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Bird-inspired wings could help small drones fly four times longer

Jon Fingas
Associate Editor
Breuer Lab/Brown University

Small drones seldom last more than half an hour in the air due to their inefficiency. They frequently have short, thick wings that help them survive wind gusts, but are terrible for range. However, scientists might have a way to make drones last: borrow another cue from nature. Researchers at Brown University and EPFL have developed a bird-inspired wing design that can deliver just under 3 hours of flight for a tiny 100g (3.5oz) drone, four times what you'd get from comparable fliers, without sacrificing stability. Effectively, it recognizes that common wisdom surrounding wings doesn't apply when the wingspan is a foot or less.

Where the leading edges of aircraft wings are typically smooth and focused on keeping airflow glued to the wing as much as possible, the scientists' design has s a sharp leading edge (much like that of small birds and insects) with a completely flat wing, separating the airflow. That lessens the peak aerodynamic efficiency, but easily compensates for it by allowing a much larger wing ratio that boosts lift. And since it doesn't need the aerodynamics of traditional aircraft wings, it can use high aspect ratio wings that are thick enough to both support themselves and offer room for elements like batteries.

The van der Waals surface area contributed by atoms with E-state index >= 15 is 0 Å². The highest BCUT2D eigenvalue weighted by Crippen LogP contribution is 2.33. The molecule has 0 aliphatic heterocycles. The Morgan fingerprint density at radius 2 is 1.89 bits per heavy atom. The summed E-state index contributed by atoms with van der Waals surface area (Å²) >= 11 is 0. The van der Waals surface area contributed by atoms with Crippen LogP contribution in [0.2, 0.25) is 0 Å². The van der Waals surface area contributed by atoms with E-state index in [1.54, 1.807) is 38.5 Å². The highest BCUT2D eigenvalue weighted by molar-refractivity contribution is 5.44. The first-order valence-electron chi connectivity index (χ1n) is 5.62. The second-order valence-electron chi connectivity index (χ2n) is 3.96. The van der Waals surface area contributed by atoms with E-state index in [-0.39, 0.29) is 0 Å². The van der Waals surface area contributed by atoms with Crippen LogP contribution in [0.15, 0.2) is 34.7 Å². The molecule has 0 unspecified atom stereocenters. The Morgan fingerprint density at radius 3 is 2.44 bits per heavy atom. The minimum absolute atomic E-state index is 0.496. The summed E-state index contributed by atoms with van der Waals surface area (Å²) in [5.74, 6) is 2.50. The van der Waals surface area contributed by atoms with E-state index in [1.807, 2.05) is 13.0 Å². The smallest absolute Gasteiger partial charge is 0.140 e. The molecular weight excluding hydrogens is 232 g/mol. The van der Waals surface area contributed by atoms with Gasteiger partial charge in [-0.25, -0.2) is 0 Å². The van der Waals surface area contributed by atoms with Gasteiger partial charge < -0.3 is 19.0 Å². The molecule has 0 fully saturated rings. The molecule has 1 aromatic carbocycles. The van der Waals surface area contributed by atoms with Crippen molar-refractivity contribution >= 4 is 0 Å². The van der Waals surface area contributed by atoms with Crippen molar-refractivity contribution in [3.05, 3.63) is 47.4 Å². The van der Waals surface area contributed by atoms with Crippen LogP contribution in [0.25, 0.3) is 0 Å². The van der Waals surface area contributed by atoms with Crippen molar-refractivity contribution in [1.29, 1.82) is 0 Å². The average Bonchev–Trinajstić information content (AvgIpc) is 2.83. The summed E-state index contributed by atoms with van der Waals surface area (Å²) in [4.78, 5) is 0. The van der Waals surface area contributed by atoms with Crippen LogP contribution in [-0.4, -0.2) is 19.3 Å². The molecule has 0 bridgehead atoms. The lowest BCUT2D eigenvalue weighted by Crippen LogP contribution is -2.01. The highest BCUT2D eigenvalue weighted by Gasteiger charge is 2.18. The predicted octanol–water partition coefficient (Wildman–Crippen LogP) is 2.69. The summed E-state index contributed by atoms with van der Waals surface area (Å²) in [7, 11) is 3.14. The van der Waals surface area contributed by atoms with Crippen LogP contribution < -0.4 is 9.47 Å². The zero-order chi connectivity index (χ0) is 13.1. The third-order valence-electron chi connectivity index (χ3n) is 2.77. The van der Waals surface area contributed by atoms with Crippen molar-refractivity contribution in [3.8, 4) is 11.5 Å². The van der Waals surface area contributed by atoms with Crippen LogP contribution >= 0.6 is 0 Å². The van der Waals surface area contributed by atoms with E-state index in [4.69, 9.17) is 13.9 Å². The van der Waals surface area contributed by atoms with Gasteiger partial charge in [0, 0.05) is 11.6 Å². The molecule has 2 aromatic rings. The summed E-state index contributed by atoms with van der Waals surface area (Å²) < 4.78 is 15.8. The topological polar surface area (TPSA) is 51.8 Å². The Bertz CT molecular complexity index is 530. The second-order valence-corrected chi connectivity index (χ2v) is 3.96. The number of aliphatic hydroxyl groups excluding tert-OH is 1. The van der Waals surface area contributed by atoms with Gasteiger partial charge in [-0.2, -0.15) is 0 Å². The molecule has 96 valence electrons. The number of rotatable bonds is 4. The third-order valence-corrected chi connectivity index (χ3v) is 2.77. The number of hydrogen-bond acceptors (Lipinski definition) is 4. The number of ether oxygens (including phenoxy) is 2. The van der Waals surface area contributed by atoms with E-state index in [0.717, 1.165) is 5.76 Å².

Right now, the design has only truly been tested in a wind tunnel, which isn't a very realistic environment. It could be a while before there's a proper field trial. The team has patented the design and intends to refine it, though, so it may not be too long before tiny drones can last for hours at a stretch. That could help everyone from eager enthusiasts through to security teams that ay need around-the-clock drone surveillance.